We generally close the blog down over Easter so, as Ben had already done his column, you are getting it a day early.
[Ben Reeve Lewis' is off to the US of A ...]
The USA has always been my top holiday destination.
I’ve never been but have always dreamed of sitting on red vinyl bar stools in those evocative 1950s diners, eating Pastrami on Rye or ordering eggs over-easy.
Or wandering into a New Orleans bar to eat Gumbo to the sound of some crinkly geezers whacking out Zydeco on accordions to a largely biker/Cajun audience.
Next month I finally get to go, all flights and expenses paid, courtesy of Frazzy’s travel work, but to Orlando which she reliably informs me is not REAL America and is as far away from chilli-dogs in Arkansas as you can get.
Italy in Orlando
We are in fact staying at a resort called Portofino, a complex built brick by brick to resemble the Italian fishing port of the same name.
I confess to stamping my foot a bit. I mean, if I want Italy I’ll go to Italy. How ungratefully petulant is that?
But if the denizens of Florida can get it together to rebuild an entire Italian fishing port, surely we could get it together to just build…….well, anything.
Losing the plot on building
Hannah Fearn wrote this week in the Guardian of the failure of this government to get us going housing-wise.
Hannah points out something I didn’t know, that government stopped funding the Housing Market Review last year. I wonder why? Ponders she and I sarcastically.
However, the CIH stepped into the breach to save this useful piece of research which has yet again thrown up some inconvenient truths for the Eton Mess.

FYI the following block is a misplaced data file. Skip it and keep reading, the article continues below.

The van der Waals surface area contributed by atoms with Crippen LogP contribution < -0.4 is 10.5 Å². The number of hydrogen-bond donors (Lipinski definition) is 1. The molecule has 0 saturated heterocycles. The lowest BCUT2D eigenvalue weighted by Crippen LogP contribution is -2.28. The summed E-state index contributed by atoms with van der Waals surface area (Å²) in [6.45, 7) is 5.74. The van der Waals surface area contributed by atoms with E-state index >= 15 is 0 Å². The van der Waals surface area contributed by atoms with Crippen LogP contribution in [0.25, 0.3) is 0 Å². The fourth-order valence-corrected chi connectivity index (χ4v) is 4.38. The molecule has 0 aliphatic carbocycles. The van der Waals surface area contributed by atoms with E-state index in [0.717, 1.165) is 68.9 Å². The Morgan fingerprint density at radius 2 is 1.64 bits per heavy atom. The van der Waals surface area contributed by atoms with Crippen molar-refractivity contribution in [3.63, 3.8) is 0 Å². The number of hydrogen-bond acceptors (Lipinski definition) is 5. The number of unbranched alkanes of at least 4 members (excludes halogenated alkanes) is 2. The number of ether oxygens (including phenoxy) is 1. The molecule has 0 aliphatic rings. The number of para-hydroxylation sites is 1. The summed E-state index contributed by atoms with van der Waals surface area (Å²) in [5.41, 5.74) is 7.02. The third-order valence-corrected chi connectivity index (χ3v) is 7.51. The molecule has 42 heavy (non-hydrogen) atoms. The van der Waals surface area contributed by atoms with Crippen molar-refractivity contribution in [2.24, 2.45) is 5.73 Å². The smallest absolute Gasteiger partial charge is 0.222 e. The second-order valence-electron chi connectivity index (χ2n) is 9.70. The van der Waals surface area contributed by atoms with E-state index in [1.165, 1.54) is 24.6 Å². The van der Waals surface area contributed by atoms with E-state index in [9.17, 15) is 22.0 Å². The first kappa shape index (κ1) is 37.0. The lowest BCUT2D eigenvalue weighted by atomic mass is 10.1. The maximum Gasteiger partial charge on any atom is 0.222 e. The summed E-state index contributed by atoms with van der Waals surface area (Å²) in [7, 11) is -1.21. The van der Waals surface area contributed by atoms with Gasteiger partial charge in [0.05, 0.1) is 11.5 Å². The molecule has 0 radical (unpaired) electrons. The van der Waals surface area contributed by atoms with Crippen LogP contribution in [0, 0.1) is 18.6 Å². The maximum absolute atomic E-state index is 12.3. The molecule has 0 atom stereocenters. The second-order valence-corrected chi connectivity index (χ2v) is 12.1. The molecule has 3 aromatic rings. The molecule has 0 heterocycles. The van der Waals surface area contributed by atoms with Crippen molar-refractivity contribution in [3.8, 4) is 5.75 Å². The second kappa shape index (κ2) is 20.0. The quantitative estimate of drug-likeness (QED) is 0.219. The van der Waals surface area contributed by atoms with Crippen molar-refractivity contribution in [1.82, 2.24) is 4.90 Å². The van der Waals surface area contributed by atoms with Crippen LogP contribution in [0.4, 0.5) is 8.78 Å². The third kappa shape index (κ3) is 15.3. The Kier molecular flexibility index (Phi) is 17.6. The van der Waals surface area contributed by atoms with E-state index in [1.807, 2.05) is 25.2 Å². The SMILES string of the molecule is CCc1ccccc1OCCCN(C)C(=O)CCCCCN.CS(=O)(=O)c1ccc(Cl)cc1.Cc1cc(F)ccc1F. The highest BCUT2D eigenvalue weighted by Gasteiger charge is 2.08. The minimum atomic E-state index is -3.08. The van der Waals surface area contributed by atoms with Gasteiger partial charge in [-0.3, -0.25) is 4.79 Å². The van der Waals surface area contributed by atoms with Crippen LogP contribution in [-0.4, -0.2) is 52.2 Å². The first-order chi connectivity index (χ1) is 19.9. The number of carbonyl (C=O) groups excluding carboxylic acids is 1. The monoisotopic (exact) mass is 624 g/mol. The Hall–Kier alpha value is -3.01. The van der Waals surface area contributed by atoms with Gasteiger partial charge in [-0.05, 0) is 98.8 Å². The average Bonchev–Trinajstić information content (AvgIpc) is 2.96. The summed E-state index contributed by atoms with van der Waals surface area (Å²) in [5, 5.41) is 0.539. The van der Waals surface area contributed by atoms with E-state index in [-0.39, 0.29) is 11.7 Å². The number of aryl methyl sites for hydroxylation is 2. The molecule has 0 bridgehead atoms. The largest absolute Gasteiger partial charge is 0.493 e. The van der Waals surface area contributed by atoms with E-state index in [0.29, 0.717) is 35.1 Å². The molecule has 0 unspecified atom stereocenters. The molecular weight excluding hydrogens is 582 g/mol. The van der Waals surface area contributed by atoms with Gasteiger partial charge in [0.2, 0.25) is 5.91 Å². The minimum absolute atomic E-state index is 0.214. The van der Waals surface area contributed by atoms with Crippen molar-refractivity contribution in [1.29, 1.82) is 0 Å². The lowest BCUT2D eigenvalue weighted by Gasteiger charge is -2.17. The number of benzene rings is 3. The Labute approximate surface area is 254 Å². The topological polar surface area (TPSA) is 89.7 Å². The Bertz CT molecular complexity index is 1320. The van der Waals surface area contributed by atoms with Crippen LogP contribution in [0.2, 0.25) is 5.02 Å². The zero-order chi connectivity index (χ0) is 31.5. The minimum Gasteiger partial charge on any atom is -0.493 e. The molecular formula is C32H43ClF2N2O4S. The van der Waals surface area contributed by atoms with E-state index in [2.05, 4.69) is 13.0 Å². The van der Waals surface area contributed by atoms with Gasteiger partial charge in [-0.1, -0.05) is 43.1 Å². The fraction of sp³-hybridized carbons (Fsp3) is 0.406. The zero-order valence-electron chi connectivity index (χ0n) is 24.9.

“There are 981,000 “household spaces” (homes, basically) with “no usual resident” – that’s 4.3% of the entire household space in the UK.
Meanwhile, we have 250,000 sharing households in the UK, and 2.6m concealed households that include 245,000 couples or lone parents.”
Putting her finger on the correct point she adds:
“Government has lost its grip. Releasing the report, CIH chief executive Grainia Long calls for more development. We need new homes, but we need much more than that to see this crazy situation stabilised.
We need a government that looks at the whole of the housing system, not just the political flashpoints”
Empty homes in Oxfordshire
And the empty homes nonsense mentioned by Ms Fearn is also being felt in Oxfordshire. A recent article in the Oxford Mail revealed that there are more homes lying empty for more than 6 months than there are people on the housing waiting list.